The state should ensure that pension systems are portable, flexible and fair to all teachers.
Washington offers teachers a choice between a defined benefit plan, known as Plan2, and a hybrid plan, known as Plan 3. Teachers have 90 days from their first day of employment to choose between the two plans and that choice is irrevocable. If teachers do not make a choice, they are automatically enrolled in Plan 3. Washington teachers also participate in Social Security.
Plan 2 is a traditional defined benefit plan that is not fully portable, does not vest fully until year five and does not provide any employer contribution for teachers who withdraw their accounts. It also limits flexibility by restricting the ability to purchase years of service.
Vesting in a defined benefit plan guarantees a teacher's eligibility to receive lifetime monthly benefit payments at retirement age. Non-vested teachers do not have a right to later retirement benefits; they may only withdraw the portion of their funds allowed by the plan. Plan 2's vesting at five years of service limits the options of many teachers who leave the system prior to this point. According to a recent report, 56 percent of employees in Washington's teacher-covered pension plan vest, meaning that 44 percent of teachers do not become eligible for a pension and, therefore, can only collect their refundable contributions.
Teachers who choose to withdraw their contributions upon leaving only receive their own employee contribution plus interest. This means that those who withdraw their funds accrue no benefits beyond what they might have earned contributing to basic savings accounts. Furthermore, teachers who remain in the field of education but enter another pension plan (such as in another state) will find it difficult to purchase the time equivalent to their prior employment in the new system because they are not entitled to any employer contribution.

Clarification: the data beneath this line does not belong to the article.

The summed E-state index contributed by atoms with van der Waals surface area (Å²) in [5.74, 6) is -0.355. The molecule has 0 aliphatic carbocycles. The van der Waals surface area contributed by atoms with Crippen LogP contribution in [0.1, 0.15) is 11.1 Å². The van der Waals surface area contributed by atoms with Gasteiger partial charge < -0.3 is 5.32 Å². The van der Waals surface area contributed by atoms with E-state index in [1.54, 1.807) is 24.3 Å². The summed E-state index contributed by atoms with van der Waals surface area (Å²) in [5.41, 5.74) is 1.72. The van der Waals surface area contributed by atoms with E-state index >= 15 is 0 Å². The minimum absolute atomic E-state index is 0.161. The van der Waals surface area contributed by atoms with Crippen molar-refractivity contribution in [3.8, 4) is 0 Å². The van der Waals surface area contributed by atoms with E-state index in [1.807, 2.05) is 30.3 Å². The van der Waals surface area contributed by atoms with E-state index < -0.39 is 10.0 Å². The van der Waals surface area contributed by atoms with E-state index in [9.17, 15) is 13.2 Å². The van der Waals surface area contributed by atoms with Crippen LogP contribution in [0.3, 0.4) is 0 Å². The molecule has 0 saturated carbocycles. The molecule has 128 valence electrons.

Washington's Plan 2 limits teachers' flexibility to purchase years of service. The ability to purchase time is important because defined benefit plans' retirement eligibility and benefit payments are often tied to the number of years a teacher has worked. Washington's plan allows teachers with two years of service to purchase previous teaching experience, up to seven years. Without purchasing credit, teachers may use previous teaching experience to qualify for retirement eligibility. While better than not allowing any purchase at all, this provision disadvantages teachers who move to Washington with more teaching experience and want it all included in their benefit calculation.
In addition, the mandatory two-year wait period makes the cost to purchase credit more expensive than if allowed to purchase all years at the start of service in Washington. The state's plan also allows for the purchase of approved leaves of absence, up to two years total. This is a disadvantage to teachers who need to take more than two years of leave over the course of their careers, such as for maternity or paternity care or for other personal reasons. Teachers negatively affected by these policies, however, may purchase five years for any reason at the time of retirement, but costs will be actuarially much more expensive than if allowed at the time of leave.